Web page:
Course

Lumbar Spine

12 Lessons

Lumbar spine (L-Spine) injuries in football are quite rare with an incidence of 6%. While the rate of injury is relatively low, 36% of players complain about low back pain. This makes back pain almost as common as thigh problems (40%) and even more common than hip and groin pain (24%).1 Spine injuries and chronic low back pain are responsible for between 15% and 22% of premature career ending in professional football players.2

The lifetime prevalence of back pain in youth players already exceeds 40%.3 While back pain seems to be common in this group, recent data suggest that this rate is lower than the prevalence in school children with low levels of physical activity.4 As a result, football might rather have a beneficial effect on back pain in childhood.

In this module you will learn about the general role of the lumbar spine in football players from a biomechanical viewpoint. You will review the available clinical assessment and diagnostic tools. You will also learn about the three most frequent pathologies – soft tissue injuries, spondylolysis and problems arising from the intervertebral disc.

Presented by

Learning outcomes

  • the functional role of the L-Spine in football;
  • how to take a history and clinically examine an athlete presenting with back pain;
  • how to develop a diagnostic algorithm for the most frequent spine problems;
  • the different treatment options and outcomes – including when to refer for a specialist opinion.

Tasks

  • Watch/listen to the 11 slide talk and review the provided text.
  • Read the required reading.
  • Review any associated media content.
  • Complete the case-based assessment task.

Required reading

F-MARC Football Medicine Manual 2nd Edition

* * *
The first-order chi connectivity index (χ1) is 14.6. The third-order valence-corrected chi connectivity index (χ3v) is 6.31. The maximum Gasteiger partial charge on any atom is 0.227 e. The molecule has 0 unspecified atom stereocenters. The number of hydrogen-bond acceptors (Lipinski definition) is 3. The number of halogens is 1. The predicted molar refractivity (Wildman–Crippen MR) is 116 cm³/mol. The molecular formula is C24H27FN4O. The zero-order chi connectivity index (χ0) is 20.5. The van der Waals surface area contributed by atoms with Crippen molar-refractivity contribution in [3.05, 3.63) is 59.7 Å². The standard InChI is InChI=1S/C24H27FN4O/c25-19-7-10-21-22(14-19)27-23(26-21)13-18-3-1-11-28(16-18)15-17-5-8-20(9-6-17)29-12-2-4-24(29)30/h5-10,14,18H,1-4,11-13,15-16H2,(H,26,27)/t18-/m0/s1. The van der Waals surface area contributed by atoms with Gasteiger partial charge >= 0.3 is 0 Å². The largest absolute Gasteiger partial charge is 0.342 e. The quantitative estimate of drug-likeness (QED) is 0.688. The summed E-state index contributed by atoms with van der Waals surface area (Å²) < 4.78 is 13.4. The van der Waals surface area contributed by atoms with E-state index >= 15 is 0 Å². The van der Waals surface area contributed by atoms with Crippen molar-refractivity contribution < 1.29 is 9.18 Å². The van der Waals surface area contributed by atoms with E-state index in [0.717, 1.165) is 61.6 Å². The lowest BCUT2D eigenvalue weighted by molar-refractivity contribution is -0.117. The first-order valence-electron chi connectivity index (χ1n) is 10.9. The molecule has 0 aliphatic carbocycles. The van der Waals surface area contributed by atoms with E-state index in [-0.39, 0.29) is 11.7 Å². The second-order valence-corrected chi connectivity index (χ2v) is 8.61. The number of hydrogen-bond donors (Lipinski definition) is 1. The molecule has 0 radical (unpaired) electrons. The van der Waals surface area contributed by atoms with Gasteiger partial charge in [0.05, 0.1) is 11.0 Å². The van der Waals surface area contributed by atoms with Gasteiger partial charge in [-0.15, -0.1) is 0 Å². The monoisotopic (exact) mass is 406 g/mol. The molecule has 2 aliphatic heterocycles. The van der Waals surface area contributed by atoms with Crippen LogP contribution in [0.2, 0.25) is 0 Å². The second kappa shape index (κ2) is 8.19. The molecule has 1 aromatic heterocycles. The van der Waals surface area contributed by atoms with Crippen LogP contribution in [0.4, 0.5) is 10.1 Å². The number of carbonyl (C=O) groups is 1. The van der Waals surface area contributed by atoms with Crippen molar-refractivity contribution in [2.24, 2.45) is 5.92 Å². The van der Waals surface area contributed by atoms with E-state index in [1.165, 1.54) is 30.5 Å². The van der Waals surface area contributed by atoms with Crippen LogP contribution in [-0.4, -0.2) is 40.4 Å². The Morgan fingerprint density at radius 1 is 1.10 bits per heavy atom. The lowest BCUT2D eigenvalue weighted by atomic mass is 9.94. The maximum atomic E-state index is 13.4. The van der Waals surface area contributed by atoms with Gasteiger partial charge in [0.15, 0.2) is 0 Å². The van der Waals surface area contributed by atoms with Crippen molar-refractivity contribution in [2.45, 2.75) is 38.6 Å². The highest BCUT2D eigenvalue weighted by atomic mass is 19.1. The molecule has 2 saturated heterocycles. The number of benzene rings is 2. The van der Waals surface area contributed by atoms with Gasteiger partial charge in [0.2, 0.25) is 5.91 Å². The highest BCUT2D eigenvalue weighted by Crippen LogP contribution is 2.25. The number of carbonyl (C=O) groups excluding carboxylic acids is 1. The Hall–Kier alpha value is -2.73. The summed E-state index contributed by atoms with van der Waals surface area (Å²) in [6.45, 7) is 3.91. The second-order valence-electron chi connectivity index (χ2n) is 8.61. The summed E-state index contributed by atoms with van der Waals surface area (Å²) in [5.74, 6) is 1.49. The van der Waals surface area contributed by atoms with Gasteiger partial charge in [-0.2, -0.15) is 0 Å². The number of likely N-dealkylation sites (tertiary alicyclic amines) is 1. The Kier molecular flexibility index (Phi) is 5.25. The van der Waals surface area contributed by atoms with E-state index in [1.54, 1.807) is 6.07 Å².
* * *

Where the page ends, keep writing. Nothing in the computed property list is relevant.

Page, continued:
Chapter 3.7 (pages 206-213)

References

  1. Peterson, L., Junge, A., Chomiak, J., Graf-Baumann, T. & Dvořák, J. (2000). Incidence of football injuries and complaints in different age groups and skill-level groups. Am J Sport Med, 28 (5 Suppl), S51-7.
  1. Drawer, S. & Fuller, C.W. (2001). Propensity for osteoarthritis and lower limb joint pain in retired professional soccer players. B J Sports Med, 35 (6), 402–408.
  1. Aoki H., Kohno T., Kato H., Yatabe K., Morikawa T., Seki J. (2010). Incidence of injury among adolescent soccer players: a comparison of artificial and natural turf. Clin J Sport Med 20; 1-7.
  1. Skoffer B, Foldspang A:(2008): Physical activity and low back pain in schoolchildren Eur Spine J. 17; 373-379.
  1. F-MARC Football Medicine Manual, 2nd Edition, Dvořák J, Junge A, Grimm K (eds.) FIFA, Zurich, Switzerland, 2009.
  1. Krayenbuehl H (1965): Treatment of herniated disk. Dtsch Med Wochenschr. 90:1215-6.
  1. Gatt CJ Jr, Hosea TM, Palumbo RC, Zawadsky JP (1997): Impact loading of the lumbar spine during football blocking. Am J Sports Med. 25(3):317-21.
  1. Fenton DS, Czervionke LE (Eds.): (2010): Image-guided Spine Interventions. Saunders Philadelphia – London – New York.
  1. Ladenhauf HN, Fabricant PD, Grossman E, Widmann RF, Green DW (2013): Athletic participation in children with symptomatic spondylolysis in the New York area. Med Sci Sports Exerc 45: 1971-1974.
  1. Gregory, P.L., Batt, M.E. & Kerslake, R.W. (2004). Comparing spondylolysis in cricketers and soccer players. British Journal Sports Med, 38 (6), 737–742.
  1. Morita, T., Ikata, T., Katoh, S. & Miyake, R. (1995). Lumbar spondylolysis in children and adolescents. J Bone Joint Surg Br, 77(4), 620–625.
  1. Reilly, T., Bangsbo, J. & Franks, A. (2000). Anthropometric and physiological predispositions for elite soccer. J Sport Sci, 18(9), 669–683.
  1. Sairyo K, Sakai T, Yasui n, Dezawa A: Conservative treatment for pediatric lumbar spondylolysis to achieve bone healing using a hard brace: what type and how long? J Neurosurg Spine. 2012 Jun;16(6):610-4.
  1. El Rassi, G., Takemitsu, M., Woratanarat, P. & Shah, S.A. (2005). Lumbar spondylolysis in pediatric and adolescent soccer players. The American journal of sports medicine, 33 (11), 1688–1693. unter doi:10.1177/0363546505275645.
  1. Adams MA, Roughley PJ: What is Intervertebral Disc Degeneration, and what causes it? Spine 2006;31: 2151-2161
  1. Postacchini F, Giannicola G, Cinotti G. (2002): Recovery of motor deficits after microdiscectomy for lumbar disc herniation. J Bone Joint Surg Br. 2002 Sep;84(7):1040-5.
  1. Mayer HM, Brock M. (1993): Percutaneous endoscopic discectomy: surgical technique and preliminary results compared to microsurgical discectomy. J Neurosurg. 78(2):216-25.
  1. Ruetten S, Komp M, Merk H, Godolias G. (2008): Full-endoscopic interlaminar and transforaminal lumbar discectomy versus conventional microsurgical technique: a prospective, randomized, controlled study. Spine (Phila Pa 1976) 33(9):931-9. doi: 10.1097/BRS.0b013e31816c8af7.
  1. Jancuska, J, Spivak, J, Bendo, J. (2015): A Review of Symptomatic Lumbosacral Transitional Vertebrae: Bertolotti’s Syndrome. Int J Spine Surg. 9(42).